I have been on a Fearless Fifteeners reading spree over the past eight days! I am currently on my fourth 2015 debut of the week, and I can't wait for more. So in today's post, I'll highlight the first three—you'll hear more about David Arnold's MOSQUITOLAND next week, after I finish it (spoiler alert: it's earning every bit of the praise it has received!). 

In the meantime, here are this week's stellar book recommendations! 

Susan Adrian's TUNNEL VISION has the really cool distinction of being the first of my fellow 2015 debuts that I initially read as a purchased hardcover, rather than as an ARC! And I am so glad I bought it. TUNNEL VISION is a must-read for fans of the supernatural/spy/thriller genre. It's about 18-year-old Jake, who seems like a normal kid but has been hiding a secret: when he holds an object, he can see what its owner is doing, thinking, and feeling at that exact moment. He calls this ability "tunneling." When the government finds out about Jake's power, he is enlisted for a top-secret project—whether he wants to participate or not. But is he working for the good guys or the bad guys? After his family is threatened, Jake is forced to take drastic measures to keep them safe. This book was packed with twists and turns—some of which I saw coming, and some I absolutely did not. Jake is a likable narrator, and you really feel for him as he discovers just how in-over-his-head he truly is. If you're looking for a page-turner, grab this book. It's out now! 

Next, I received the ARC of I.W. Gregorio's debut NONE OF THE ABOVE in the mail. I'd been eagerly anticipating this one, because it tackles a subject I know virtually nothing about. Shortly after Kristin is voted Homecoming Queen, she discovers that she is in fact intersex: she developed outwardly as a girl, but has male chromosomes and internal "boy parts." This knowledge throws her into a tailspin—especially when word gets out at school, her boyfriend dumps her for "being a guy," and she starts being seriously bullied. The topic of being intersex is handled so carefully and clearly. Kristin has to come to terms with what it means to feel like something in-between—a girl who doesn't have a womb, who will never get her period or have children. Intersex conditions are much more common than most people think, and books like this one will increase awareness and understanding—and empathy. I can't wait for teens to read NONE OF THE ABOVE. It's out on April 7!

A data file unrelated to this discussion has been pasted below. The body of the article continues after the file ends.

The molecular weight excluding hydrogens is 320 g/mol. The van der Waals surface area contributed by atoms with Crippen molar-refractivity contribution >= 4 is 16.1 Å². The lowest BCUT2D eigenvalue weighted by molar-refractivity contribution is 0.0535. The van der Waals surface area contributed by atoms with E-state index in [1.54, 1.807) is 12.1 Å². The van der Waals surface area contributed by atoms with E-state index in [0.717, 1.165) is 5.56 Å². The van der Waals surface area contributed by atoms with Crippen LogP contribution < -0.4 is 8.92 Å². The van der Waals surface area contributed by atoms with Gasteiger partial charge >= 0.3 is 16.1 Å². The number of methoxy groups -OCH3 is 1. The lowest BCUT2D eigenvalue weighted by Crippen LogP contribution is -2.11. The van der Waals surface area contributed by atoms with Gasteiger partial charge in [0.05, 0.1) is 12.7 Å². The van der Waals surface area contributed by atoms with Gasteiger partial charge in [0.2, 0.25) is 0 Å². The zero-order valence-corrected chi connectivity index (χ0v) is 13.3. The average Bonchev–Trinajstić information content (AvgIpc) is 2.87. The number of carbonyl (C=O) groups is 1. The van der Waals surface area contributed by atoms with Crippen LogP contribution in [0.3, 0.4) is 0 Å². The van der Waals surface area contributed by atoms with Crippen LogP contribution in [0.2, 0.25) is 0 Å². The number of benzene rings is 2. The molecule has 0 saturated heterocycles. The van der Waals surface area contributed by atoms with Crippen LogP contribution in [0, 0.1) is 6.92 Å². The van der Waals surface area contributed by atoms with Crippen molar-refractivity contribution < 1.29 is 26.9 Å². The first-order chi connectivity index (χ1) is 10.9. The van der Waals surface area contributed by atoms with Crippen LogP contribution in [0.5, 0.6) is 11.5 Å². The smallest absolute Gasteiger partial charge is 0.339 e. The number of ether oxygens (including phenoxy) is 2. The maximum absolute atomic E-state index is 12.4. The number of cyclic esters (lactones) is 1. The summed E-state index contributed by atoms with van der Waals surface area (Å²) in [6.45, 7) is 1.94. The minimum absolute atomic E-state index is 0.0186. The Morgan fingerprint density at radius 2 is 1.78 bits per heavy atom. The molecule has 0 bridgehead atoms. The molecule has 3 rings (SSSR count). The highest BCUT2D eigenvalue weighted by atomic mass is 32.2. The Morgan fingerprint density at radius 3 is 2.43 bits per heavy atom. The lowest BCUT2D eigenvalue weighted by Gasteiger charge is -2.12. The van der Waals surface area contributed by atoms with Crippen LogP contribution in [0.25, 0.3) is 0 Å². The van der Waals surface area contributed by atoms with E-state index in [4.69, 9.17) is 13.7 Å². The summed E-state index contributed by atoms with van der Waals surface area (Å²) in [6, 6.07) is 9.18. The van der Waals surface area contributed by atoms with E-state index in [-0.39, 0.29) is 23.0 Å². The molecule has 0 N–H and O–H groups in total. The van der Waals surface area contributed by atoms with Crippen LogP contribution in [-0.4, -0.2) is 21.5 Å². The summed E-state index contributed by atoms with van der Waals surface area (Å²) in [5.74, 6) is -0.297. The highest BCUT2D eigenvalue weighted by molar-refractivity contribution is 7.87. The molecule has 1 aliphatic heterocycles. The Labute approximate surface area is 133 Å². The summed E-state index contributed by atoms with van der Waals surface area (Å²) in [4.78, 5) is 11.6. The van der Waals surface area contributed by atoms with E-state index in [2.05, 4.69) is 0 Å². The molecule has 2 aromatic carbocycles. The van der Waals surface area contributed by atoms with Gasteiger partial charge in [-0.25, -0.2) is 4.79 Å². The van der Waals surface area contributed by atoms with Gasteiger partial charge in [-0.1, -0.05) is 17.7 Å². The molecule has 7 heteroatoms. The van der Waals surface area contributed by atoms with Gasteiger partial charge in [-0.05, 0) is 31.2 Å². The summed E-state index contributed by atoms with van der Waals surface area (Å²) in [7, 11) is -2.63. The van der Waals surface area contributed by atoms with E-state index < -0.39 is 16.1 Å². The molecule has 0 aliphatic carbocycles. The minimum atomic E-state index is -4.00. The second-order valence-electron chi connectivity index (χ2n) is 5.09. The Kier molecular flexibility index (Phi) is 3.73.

And finally, I got my hands on an ARC of Adam Silvera's debut MORE HAPPY THAN NOT. This book was billed as a YA Eternal Sunshine of the Spotless Mind, and I have been eager to read it for months. It's about a Bronx born-and-raised teen, Aaron, who is still struggling to recover from a downward spiral after his dad's suicide. On top of that, Aaron is happy with his girlfriend until he meets a guy from a nearby housing project and best-friendship starts to feel like it could be something more. The book is set in a near-future where the Leteo Institute offers relief from troubling memories to anyone who can afford the expensive procedure. Could a memory wipe help Aaron get past the conflict he feels about his sexuality? I don't want to say anything more about the plot, because knowing too much going in really would spoil the experience. But suffice it to say, this book was surprising, heartbreaking, and powerfully written. I'll be thinking about the ending for a long while. MORE HAPPY THAN NOT comes out June 16! 

Are you reading anything awesome? I'll add it to my TBR!